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Hassan al Turabi
Dr. Hassan ĎAbd Allah al-Turabi (الدكتور حسن عبد الله الترابي in Arabic), commonly called Hassan al-Turabi (sometimes transliterated Hassan al-Tourabi) (حسن الترابي), is a political and religious leader in Sudan, who may have been instrumental in institutionalizing Islamic Sharia law in the northern part of the country.
He was influential as a government figure under several heads of state in the country, but is currently in a Khartoum prison, put there on the orders of his one-time ally, current president Omar al-Bashir.
Recent reports have suggested that (as of 2004), Turabi is associated with the JEM (Justice and Equality Movement), an Islamist armed rebel group which is involved in the Darfur conflict. Turabi himself has denied these claims.
The Appendix of the 9/11 Commission Report calls Turabi "Sudan's longtime hard-line ideological leader and Speaker of the country's National Assembly during the 1990s." Turabi was leader of the National Islamic Front, a powerful political faction in Sudan. The Front attempts to impose sharia law upon the country, even though radical Islamists form a small minority of the population.
Early life and Family
As a youth Turabi received an Islamic education, and went on to earn graduate-level degrees at universities in Sudan and abroad:
- B.A. in Law, Khartoum University 1951-1955
- M.A. in Law, University of London 1955-1957
- Ph.D. in Law, Sorbonne, Paris, 1959-1964
After graduating, he returned to Sudan and became a member of the Islamic Charter Front, an offshoot of the Sudanese branch of the Muslim Brotherhood. He became Secretary general of that party in 1964, and remained until Gaafar Nimeiry assumed power in a 1969 coup. The members of Islamic Charter Front were arrested, and Turabi spent six years in custody and three in exile in Libya.
But in the first change of many in what would be a convoluted political career, Turabi would become reconciled to Nimeiry in 1979, when he became attorney general.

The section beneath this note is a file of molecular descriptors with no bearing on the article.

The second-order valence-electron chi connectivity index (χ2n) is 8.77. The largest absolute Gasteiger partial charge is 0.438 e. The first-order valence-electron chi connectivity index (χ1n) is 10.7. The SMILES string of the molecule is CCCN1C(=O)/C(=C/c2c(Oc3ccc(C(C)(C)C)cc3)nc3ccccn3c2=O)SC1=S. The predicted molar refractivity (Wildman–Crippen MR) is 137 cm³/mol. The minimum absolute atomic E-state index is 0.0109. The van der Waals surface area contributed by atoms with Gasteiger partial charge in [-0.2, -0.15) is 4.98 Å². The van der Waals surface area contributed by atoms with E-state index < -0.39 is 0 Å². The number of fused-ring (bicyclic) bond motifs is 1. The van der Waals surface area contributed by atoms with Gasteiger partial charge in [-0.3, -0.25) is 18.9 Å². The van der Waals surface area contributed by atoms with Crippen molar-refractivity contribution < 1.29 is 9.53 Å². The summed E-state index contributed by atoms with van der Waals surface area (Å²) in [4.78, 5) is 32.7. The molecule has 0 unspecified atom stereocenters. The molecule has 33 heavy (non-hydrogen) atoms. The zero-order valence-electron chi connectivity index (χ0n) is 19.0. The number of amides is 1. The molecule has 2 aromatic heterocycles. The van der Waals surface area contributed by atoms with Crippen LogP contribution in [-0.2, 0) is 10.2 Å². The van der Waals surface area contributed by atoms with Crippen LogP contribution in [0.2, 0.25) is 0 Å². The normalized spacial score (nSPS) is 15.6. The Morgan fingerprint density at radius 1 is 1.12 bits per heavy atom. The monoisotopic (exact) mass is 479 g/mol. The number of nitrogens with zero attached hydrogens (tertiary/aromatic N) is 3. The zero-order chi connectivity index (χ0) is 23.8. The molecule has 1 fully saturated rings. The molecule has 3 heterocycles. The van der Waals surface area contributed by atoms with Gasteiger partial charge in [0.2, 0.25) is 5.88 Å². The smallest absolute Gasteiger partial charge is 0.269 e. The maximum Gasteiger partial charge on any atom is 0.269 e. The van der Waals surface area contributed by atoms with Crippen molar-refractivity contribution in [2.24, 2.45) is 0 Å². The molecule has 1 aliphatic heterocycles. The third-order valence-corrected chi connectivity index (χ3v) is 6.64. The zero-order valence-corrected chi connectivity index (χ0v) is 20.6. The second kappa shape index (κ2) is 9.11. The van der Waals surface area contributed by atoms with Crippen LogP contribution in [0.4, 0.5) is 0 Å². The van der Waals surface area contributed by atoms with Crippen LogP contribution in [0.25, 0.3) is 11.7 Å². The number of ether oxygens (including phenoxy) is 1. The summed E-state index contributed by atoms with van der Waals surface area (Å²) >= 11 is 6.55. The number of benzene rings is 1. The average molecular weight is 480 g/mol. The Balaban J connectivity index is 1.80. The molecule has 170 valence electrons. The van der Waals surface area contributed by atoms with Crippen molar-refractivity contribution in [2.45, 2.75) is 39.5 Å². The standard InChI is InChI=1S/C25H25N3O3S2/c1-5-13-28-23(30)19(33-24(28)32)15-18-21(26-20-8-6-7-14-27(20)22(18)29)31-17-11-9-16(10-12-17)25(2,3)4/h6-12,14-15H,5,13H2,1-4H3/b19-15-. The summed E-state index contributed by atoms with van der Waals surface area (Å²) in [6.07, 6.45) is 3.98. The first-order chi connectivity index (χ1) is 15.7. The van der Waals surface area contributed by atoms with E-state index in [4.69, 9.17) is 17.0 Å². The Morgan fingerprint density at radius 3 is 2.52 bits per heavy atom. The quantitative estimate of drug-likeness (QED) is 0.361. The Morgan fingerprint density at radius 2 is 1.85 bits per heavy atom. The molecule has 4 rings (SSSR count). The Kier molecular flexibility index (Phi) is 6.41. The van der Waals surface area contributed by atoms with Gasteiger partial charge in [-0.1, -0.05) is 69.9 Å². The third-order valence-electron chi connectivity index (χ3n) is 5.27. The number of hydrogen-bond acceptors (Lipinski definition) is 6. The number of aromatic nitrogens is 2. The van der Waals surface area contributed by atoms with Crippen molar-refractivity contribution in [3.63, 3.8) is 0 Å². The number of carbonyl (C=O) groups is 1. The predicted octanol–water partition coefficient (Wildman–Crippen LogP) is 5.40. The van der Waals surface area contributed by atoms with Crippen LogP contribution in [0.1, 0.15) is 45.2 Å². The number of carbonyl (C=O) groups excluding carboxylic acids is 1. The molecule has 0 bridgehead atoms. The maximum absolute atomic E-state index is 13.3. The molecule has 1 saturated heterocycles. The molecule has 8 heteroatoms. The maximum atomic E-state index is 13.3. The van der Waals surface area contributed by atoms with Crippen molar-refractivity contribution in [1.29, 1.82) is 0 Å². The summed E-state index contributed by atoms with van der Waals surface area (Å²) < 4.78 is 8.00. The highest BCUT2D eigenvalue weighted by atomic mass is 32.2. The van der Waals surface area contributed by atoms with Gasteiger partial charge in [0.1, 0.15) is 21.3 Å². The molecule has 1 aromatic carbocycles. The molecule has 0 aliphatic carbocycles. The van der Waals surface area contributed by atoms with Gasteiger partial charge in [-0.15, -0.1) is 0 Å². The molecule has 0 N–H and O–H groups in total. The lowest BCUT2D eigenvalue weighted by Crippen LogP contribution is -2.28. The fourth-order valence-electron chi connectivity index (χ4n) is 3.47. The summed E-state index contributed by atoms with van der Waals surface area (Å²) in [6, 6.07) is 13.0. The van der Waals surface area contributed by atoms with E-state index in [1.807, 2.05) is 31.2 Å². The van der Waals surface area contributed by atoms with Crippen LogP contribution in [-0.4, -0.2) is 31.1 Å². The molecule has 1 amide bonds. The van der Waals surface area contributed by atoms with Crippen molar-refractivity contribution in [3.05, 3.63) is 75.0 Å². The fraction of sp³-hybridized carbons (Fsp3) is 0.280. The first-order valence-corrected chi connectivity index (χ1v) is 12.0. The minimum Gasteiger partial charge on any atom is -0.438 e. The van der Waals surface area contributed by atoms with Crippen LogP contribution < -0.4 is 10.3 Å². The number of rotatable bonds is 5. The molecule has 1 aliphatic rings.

The Nimeiry administration declared the imposition of a harsh brand of Sharia Law in 1983. Popular dissent with legal measures such as the dissolution of the Sudanese parliament, and with punishments such as amputations and hangings, resulted in a coup against Nimeiry in 1985.
Turabi protected Osama bin Laden when the al Qaeda leader based his operations in Sudan from around 1990-1996, at Turabi's invitation. Bin Laden himself moved from Saudi Arabia to Sudan in 1991, in part because of conflict between Bin Laden and the Saudi government over the government's refusing his lobbies to allow him to organize a jihad to banish Saddam Hussein from Kuwait and choosing instead to permit the United States to station troops in Saudi Arabi as part of its effort to drive Iraq out of Kuwait. Turabi granted Bin Laden a safe and friendly haven from which to conduct jihadist activities; in return, Bin Laden agreed to help the Sudanese government in roadbuilding and to fight African Christian separatists in Southern Sudan.
Turabi founded the annual Popular Arab and Islamic Conference (also sometimes called the Congress) around 1991. Meeting here were several radical Islamic groups from around the world, including representatives from the Palestine Liberation Organization, Hamas, Egyptian Jihad , Algerian Islamic Jihad , and Hezbollah.
"Turabi sought to persuade Shiites and Sunnis to put aside their divisions and join against the common enemy. In late 1991 or 1992, discussions in Sudan between al Qaeda and Iranian operatives led to an informal agreement to cooperate in providing support-even if only training-for actions carried out primarily against Israel and the United States. Not long afterward, senior al Qaeda operatives and trainers traveled to Iran to receive training in explosives." -- 9/11 Commission Report, Chapter 2
Turabi's Conferences continued until around 1999, when his power in Sudan slipped due to political turbulence.
- Sudan Update's entry on the National Islamic Front
- Biography of Hassan al Turabi from Human Rights Watch
- Guardian article at the time of his March 2004 arrest
- Text of a speech given by Turabi before the U.S. House Foreign Affairs Africa Subcommittee
- Chapter 2 of 9/11 Commission Report Turabi is described in Section 2.3
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